T. REX – ELECTRIC WARRIOR
Released September 24, 1971 – 44 years ago
Marking a transformation from hippie folk-rock to flamboyant guitar driven bombast, T. Rex’s 6th studio release ushered in the 70s glam rock era. Characterized by extravagant, fuzz-drenched riffs, propulsive grooves, and sexual innuendo, Electric Warrior influenced countless hard rock, power pop, punk and new wave acts. Electric Warrior is a “classic” album in every sense.
The Classic Pick is a weekly feature at 4pm M-F on The Home Stretch, sponsored by the Good Oak Bar. Each Monday at 4pm Kris Kerry stops by KXCI to give us insight on this classic album.
Marc Bolan (born Marc Feld) began performing professionally in 1965, and soon joined the psychedelic folk-rock combo John’s Children in 1967, which soon thereafter disbanded. Later that year, he formed the folk duo Tyrannosaurus Rex with Steve Peregrine Took (who was eventually replaced with Mickey Finn). In 1970 Bolan shortened the band’s name to T. Rex and changed the band’s sound to incorporate fuzz-drenched guitars, late 50s/60s rock song structure, thick grooves, and an overt trashy vibe – essentially creating what became known as glam rock.
Originally released on Fly Records in the UK and Reprise in the US, Electric Warrior reached number 32 on the US Billboard 200 chart and went to number 1 on the UK charts. “Bang A Gong” was the groups only top-ten hit in the US, however T. Rex had fourteen top 20 hits in the UK.
Electric Warrior received critical acclaim from the on set, and has grown to legendary status, credited with essentially creating a new musical genera (along w/ David Bowie and Roxy Music, both releasing Ziggy Stardust and Roxy Music in 1972) and influencing countless acts. It is ranked as 20th best album of the 1970s by Pitchfork, and number 160 of the “500 Greatest Albums of All-Time” by Rolling Stone.
Glam rock emerged from the psych-folk and art rock UK scene. It was characterized by guitar-driven hard rock, outrageous hairstyles, platform-soled boots and androgynous, bombastic costumes. Other notable glam acts include David Bowie, Roxy Music, New York Dolls, early Lou Reed and Iggy Pop.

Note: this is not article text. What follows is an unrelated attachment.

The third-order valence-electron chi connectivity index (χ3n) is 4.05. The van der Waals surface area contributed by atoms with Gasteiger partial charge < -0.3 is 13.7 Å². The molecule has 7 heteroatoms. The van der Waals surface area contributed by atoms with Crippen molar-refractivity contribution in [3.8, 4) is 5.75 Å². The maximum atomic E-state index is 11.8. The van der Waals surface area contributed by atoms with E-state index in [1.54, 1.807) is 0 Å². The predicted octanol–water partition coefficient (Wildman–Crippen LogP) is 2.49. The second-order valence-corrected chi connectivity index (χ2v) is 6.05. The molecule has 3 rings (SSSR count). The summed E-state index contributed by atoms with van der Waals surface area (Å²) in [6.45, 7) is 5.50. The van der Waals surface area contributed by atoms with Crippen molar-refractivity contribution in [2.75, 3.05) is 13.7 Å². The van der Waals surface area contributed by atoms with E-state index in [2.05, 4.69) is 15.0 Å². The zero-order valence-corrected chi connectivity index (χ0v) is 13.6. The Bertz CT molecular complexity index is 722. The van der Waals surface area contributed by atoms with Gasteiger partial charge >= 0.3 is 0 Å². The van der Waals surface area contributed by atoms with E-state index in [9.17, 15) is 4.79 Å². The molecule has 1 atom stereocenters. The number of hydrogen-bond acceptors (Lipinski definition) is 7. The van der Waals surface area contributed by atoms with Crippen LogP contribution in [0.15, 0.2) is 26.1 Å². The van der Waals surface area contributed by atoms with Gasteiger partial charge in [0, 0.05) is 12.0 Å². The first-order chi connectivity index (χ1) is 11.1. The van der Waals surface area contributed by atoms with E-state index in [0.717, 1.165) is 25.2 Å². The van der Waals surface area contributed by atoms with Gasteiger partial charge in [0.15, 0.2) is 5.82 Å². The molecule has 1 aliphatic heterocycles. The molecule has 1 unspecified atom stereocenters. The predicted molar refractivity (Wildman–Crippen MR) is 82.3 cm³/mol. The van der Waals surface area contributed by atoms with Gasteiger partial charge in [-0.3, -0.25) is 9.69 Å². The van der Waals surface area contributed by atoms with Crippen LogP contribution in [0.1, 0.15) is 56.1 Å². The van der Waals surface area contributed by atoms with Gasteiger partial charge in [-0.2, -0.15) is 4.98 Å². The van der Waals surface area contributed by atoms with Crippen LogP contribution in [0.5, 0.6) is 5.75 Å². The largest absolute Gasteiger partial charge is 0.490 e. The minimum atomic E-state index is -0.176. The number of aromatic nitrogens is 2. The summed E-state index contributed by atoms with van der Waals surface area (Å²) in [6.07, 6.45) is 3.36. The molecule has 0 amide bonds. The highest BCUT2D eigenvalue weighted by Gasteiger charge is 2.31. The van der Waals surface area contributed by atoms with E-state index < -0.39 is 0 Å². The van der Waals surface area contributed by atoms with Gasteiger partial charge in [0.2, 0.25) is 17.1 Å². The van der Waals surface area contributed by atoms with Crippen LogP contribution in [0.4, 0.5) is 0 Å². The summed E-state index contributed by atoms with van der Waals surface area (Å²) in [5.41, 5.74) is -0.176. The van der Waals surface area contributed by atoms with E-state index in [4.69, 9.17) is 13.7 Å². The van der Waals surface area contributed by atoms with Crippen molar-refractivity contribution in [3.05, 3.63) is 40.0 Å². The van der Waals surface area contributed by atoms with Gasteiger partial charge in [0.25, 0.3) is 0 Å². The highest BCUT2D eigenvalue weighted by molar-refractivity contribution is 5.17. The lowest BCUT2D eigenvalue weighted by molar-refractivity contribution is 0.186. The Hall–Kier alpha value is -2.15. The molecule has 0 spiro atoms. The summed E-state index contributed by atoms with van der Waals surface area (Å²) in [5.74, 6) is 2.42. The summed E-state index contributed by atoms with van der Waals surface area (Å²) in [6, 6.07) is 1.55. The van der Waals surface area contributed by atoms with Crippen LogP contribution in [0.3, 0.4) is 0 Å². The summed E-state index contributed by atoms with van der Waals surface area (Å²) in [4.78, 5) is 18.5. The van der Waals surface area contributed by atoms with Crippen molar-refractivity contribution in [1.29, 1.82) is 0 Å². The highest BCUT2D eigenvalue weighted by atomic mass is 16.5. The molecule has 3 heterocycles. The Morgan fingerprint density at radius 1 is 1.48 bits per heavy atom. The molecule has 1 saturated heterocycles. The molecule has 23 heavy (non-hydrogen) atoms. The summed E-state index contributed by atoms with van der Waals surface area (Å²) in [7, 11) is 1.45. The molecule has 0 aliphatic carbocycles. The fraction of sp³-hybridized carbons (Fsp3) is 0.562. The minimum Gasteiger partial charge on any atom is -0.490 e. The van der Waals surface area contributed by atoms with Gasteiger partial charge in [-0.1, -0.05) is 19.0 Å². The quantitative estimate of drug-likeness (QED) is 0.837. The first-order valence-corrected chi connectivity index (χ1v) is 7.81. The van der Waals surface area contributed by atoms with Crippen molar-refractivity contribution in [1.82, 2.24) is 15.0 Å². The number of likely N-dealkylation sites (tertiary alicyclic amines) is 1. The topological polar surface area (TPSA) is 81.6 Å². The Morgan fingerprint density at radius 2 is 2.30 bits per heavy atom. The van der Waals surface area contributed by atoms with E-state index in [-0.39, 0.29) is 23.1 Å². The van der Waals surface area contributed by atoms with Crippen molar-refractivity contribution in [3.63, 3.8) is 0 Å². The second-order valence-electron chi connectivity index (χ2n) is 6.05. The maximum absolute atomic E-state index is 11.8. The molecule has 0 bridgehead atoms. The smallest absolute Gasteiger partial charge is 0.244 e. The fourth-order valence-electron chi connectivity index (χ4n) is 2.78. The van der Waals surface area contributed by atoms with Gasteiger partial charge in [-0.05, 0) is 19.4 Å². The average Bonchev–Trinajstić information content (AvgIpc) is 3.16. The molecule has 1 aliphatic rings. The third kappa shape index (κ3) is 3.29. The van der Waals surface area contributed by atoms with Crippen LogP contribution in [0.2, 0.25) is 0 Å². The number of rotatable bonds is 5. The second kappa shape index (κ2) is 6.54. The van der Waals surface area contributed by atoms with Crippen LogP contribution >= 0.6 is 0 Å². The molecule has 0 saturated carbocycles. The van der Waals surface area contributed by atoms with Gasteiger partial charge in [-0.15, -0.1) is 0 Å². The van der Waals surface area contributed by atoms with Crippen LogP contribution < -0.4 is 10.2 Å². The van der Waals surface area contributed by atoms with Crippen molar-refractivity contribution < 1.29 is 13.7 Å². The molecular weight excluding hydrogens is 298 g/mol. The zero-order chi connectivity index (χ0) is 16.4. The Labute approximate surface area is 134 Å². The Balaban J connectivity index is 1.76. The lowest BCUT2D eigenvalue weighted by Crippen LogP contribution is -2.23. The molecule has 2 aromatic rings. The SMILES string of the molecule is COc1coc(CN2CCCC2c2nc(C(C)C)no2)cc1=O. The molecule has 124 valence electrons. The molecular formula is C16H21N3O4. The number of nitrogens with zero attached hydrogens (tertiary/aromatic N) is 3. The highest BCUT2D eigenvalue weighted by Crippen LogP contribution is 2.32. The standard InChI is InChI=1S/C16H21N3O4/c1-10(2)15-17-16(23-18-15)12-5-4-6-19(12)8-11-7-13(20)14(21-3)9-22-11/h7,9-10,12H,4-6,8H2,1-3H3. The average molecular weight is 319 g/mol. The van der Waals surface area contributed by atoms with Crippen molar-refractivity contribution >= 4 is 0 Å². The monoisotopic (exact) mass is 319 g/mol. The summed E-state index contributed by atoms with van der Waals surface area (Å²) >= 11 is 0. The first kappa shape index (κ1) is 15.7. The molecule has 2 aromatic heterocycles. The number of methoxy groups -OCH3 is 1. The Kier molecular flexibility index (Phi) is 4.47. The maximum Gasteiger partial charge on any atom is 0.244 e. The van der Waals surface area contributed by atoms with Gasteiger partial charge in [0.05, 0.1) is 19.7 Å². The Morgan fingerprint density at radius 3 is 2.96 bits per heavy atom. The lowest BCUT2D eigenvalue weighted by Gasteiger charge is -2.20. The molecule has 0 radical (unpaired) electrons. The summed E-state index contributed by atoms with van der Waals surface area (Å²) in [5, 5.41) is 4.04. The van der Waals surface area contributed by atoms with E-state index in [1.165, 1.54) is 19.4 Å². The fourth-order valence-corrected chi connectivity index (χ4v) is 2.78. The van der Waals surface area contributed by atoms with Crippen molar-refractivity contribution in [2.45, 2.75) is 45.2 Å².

Electric Warrior was produced by the legendary Tony Visconti, who is most associated with David Bowie and T. Rex, but who has also worked with Thin Lizzy, Iggy Pop, The Moody Blues, Morrissey, and many others. He has produced over a hundred albums from 1967 to the present. On top of Electric Warrior, he gets production credit on numerous other classics, including: David Bowie – The Man Who Sold The World, T. Rex – The Slider, David Bowie – Young Americans, Iggy Pop – The Idiot, Thin Lizzy – Bad Reputation, David Bowie – Heroes,
Electric Warrior was recorded at Trident Studios in London and Wally Heider Studios in San Francisco. Both studios have recorded a host of other acts including: (at Trident) David Bowie, Queen, Elton John, The Police, Rolling Stones, Lou Reed, The Bee Gees and James Taylor, and (at Wally Heider Studios) Jefferson Airplane, Neil Young, The Grateful Dead, Creedence Clearwater Revival, Van Morrison and Gram Parsons among others.
The Electric Warrior cover art was designed by British art design group Hipgnosis (pronounced like Hypnosis). This design group created photo-based, often psychedelic art for many bands, including Pink Floyd, Led Zeppelin, Yes, ELO, Styx, AC/DC, The Police, XTC, Peter Gabriel and numerous other acts.
Rex songs have been covered by David Bowie, Bauhaus, Morrisey, The Power Station (1985 hit cover “Bang A Gong”), Siouxsie & The Banshees, The Replacements, Adam Ant, Violent Femmes, Guns n Roses and countless other acts.
David Bowie and Marc Bolan were close friends. Not only did they share a friendship and working relationship w/ Tony Visconti, they also shared the same manager, Tony Howard, in the early 1970s as well.
Marc Bolan was the early guitar idol of Smith’s guitarist, Johnny Marr.
Only one member T. Rex 70s line up is alive today (Bill Legend – drums). Mickey Finn (percussion, background vocals) died in 2003 from liver disease. Steve Currie (bass) died in a 1981 car crash as did Marc Bolan on September 16, 1977. He died just two weeks before his 30th birthday. Highly regarded in the rock world, Bolan’s funeral was attended by David Bowie, Tony Visconti, Eric Clapton, Rod Stewart and Les Paul. The band disbanded after his death.
Amazingly, T. Rex is NOT in the Rock ‘n’ Roll Hall of Fame. They have been eligible since 1993. T. Rex is quite possibly one of the most influential rock acts not to be inducted.